“Hope” is such a positive word. It elicits warm, bright feelings of possibility. It expresses our desire for something to happen. The word “hope” has been extremely influential in political campaigns, sporting events and advertisements, convincing many of us that we will get smarter, stronger, richer and even kinder as a result.
Now don’t get me wrong. I like the word and consider myself a very positive, optimistic, hopeful person. But a colleague recently challenged me to think about how the word hope is used in many professional learning classes.
Here are a few examples:
As facilitators of adult learning, we have a task to accomplish within a given amount of time. We have assessed needs, created objectives, designed learning activities and know how to deliver effective instruction. My colleague suggested to me that if we do all of these things, we shouldn’t need to be hopeful. We should be able to say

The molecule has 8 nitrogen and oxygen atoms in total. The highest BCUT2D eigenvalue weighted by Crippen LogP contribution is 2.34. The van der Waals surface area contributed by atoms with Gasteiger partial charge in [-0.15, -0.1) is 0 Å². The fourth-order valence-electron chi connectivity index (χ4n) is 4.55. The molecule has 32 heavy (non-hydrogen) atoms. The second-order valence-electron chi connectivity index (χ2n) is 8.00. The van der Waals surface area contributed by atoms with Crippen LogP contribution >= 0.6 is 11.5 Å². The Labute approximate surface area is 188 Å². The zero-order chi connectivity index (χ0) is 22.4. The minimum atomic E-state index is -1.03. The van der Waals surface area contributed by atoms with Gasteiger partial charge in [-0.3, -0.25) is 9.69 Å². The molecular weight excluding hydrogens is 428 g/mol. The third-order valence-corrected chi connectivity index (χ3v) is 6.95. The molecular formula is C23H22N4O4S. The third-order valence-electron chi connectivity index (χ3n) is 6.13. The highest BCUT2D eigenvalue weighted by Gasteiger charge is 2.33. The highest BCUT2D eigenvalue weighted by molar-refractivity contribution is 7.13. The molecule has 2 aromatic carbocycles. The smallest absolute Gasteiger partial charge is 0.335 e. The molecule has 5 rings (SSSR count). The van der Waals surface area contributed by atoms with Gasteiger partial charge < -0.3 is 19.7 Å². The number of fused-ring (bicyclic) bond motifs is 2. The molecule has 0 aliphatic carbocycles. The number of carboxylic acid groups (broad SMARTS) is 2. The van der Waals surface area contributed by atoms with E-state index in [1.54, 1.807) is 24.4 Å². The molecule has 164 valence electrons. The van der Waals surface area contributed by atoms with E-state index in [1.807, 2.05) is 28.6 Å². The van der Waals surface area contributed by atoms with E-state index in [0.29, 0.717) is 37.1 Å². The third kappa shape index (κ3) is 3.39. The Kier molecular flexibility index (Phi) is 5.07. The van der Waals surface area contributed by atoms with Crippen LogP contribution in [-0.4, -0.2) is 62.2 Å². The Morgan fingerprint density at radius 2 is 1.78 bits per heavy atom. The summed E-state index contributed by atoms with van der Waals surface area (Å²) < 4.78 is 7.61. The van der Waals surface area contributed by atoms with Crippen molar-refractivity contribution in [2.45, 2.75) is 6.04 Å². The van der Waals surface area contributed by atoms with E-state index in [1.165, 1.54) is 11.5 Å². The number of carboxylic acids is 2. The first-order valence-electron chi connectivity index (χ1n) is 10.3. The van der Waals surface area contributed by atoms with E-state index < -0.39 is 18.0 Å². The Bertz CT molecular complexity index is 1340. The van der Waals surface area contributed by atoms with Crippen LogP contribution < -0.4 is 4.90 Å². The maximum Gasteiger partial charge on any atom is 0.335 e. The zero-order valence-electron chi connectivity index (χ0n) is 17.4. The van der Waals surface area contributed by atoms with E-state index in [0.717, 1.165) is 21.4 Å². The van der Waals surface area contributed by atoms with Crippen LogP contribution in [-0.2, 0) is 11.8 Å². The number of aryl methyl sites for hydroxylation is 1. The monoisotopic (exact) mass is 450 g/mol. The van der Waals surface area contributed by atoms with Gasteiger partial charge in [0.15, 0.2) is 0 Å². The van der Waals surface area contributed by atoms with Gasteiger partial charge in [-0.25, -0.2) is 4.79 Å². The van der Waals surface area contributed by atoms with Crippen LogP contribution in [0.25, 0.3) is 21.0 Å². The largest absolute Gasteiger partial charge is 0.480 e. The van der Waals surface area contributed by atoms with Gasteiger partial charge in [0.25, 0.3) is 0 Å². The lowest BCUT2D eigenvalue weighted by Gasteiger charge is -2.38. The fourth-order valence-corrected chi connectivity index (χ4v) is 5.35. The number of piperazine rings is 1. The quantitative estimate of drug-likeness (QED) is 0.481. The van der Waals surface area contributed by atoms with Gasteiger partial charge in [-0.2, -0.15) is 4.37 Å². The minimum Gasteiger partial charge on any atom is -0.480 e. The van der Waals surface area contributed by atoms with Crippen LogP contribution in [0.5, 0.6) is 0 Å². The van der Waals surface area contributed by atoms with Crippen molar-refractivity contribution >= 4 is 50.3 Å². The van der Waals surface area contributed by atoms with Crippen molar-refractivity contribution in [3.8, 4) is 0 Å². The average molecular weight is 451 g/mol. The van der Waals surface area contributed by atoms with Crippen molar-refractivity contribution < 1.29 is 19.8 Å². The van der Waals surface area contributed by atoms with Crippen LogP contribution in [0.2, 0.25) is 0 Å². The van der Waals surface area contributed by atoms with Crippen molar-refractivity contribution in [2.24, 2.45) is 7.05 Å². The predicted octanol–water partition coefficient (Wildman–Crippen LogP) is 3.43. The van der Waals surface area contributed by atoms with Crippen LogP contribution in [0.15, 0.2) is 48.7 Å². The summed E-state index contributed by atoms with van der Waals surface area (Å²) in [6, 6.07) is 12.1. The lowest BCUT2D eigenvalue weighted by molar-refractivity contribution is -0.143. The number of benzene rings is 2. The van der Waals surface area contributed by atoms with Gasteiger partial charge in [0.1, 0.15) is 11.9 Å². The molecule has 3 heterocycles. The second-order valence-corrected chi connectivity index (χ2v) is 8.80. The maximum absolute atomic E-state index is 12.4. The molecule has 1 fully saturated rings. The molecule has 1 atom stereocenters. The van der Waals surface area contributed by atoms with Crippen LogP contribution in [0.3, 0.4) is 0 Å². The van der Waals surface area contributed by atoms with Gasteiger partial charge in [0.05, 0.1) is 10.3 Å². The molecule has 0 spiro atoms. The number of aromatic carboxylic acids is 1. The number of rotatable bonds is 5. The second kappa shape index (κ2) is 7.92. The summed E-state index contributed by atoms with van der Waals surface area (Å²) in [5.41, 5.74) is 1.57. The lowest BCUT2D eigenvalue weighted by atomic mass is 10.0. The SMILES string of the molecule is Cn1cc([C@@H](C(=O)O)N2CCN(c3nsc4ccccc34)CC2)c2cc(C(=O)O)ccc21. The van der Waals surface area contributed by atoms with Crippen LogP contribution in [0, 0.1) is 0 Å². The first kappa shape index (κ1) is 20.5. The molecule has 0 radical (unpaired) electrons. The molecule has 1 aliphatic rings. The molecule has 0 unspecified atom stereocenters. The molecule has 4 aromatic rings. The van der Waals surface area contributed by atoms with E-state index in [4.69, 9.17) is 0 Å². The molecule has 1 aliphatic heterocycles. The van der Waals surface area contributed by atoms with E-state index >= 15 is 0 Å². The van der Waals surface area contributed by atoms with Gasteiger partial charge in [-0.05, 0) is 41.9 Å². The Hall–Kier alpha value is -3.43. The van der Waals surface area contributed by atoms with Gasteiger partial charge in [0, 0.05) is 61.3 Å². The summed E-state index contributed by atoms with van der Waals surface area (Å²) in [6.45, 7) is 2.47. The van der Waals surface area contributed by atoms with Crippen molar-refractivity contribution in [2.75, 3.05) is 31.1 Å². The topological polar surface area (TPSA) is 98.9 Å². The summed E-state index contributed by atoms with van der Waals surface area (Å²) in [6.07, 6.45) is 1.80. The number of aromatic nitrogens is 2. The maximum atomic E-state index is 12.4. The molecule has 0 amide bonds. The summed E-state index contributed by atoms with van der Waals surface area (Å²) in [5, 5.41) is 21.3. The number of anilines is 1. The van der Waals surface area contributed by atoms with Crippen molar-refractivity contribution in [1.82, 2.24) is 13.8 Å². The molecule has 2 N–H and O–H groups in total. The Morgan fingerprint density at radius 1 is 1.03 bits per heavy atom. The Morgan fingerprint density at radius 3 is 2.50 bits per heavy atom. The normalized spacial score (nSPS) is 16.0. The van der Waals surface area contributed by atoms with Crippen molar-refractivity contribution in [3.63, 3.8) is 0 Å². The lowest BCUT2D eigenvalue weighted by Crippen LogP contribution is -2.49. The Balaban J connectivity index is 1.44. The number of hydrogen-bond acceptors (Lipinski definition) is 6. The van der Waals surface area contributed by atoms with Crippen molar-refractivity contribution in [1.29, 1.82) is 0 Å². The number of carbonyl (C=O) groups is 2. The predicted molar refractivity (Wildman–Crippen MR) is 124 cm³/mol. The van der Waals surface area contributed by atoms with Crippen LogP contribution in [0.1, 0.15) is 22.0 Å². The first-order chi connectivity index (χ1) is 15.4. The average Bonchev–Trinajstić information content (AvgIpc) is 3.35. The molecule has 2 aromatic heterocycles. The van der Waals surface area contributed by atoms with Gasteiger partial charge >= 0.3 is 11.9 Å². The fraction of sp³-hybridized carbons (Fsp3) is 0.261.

I now think of this as “the hope conversation.” Since then, I am very aware of every time I use the word. I realize that my use of it in presentations and teaching often conveys “this may happen, but it may not.” So I have been trying to ban it from my lexicon when facilitating learning activities. Most often I find that I can easily replace it with a more definitive, positive statement. It’s a small change, but a powerful shift in what I’m communicating.
I hope you understand my point.
For additional ideas, check out "Caffeinated Learning: How to Design and Conduct Rich, Robust Professional Training."
For even more ideas...
Anne Beninghof is passionate about teaching and learning.
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